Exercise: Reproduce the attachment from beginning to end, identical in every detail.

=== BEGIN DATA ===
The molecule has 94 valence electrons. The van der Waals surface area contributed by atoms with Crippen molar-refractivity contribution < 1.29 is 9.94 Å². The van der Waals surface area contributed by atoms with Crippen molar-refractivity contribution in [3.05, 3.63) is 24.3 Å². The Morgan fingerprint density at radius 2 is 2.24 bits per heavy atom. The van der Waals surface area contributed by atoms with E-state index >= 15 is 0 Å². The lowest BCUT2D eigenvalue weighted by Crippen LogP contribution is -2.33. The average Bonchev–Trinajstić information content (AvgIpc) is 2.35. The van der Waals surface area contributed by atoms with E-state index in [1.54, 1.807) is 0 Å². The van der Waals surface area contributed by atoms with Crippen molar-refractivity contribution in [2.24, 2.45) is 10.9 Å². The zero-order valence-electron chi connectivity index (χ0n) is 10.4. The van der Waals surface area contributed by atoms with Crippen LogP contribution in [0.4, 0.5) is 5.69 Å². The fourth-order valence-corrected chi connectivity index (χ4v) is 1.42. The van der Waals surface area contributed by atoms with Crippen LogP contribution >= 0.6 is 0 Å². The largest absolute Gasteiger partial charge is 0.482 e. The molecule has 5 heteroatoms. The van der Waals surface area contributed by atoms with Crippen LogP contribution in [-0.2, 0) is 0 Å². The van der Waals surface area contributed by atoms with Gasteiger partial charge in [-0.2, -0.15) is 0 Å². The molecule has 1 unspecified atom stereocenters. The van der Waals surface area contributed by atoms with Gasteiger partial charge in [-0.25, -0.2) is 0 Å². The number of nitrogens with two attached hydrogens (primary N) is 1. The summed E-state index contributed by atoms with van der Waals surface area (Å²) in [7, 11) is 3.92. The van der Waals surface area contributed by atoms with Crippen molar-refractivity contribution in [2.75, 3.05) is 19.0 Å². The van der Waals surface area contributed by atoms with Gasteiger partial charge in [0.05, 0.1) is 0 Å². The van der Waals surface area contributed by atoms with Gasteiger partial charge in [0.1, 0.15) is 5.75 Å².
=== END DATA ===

The molecule has 94 valence electrons. The van der Waals surface area contributed by atoms with Crippen molar-refractivity contribution < 1.29 is 9.94 Å². The van der Waals surface area contributed by atoms with Crippen molar-refractivity contribution in [3.05, 3.63) is 24.3 Å². The Morgan fingerprint density at radius 2 is 2.24 bits per heavy atom. The van der Waals surface area contributed by atoms with E-state index >= 15 is 0 Å². The lowest BCUT2D eigenvalue weighted by Crippen LogP contribution is -2.33. The average Bonchev–Trinajstić information content (AvgIpc) is 2.35. The van der Waals surface area contributed by atoms with E-state index in [1.54, 1.807) is 0 Å². The van der Waals surface area contributed by atoms with Crippen molar-refractivity contribution in [2.24, 2.45) is 10.9 Å². The zero-order valence-electron chi connectivity index (χ0n) is 10.4. The van der Waals surface area contributed by atoms with Crippen LogP contribution in [0.4, 0.5) is 5.69 Å². The fourth-order valence-corrected chi connectivity index (χ4v) is 1.42. The van der Waals surface area contributed by atoms with Crippen LogP contribution >= 0.6 is 0 Å². The largest absolute Gasteiger partial charge is 0.482 e. The molecule has 5 heteroatoms. The van der Waals surface area contributed by atoms with Crippen LogP contribution in [-0.2, 0) is 0 Å². The van der Waals surface area contributed by atoms with Gasteiger partial charge in [-0.2, -0.15) is 0 Å². The molecule has 1 unspecified atom stereocenters. The van der Waals surface area contributed by atoms with Gasteiger partial charge in [-0.25, -0.2) is 0 Å². The number of nitrogens with two attached hydrogens (primary N) is 1. The summed E-state index contributed by atoms with van der Waals surface area (Å²) in [7, 11) is 3.92. The van der Waals surface area contributed by atoms with Crippen molar-refractivity contribution in [2.75, 3.05) is 19.0 Å². The van der Waals surface area contributed by atoms with Gasteiger partial charge in [0.05, 0.1) is 0 Å². The van der Waals surface area contributed by atoms with Gasteiger partial charge in [0.1, 0.15) is 5.75 Å².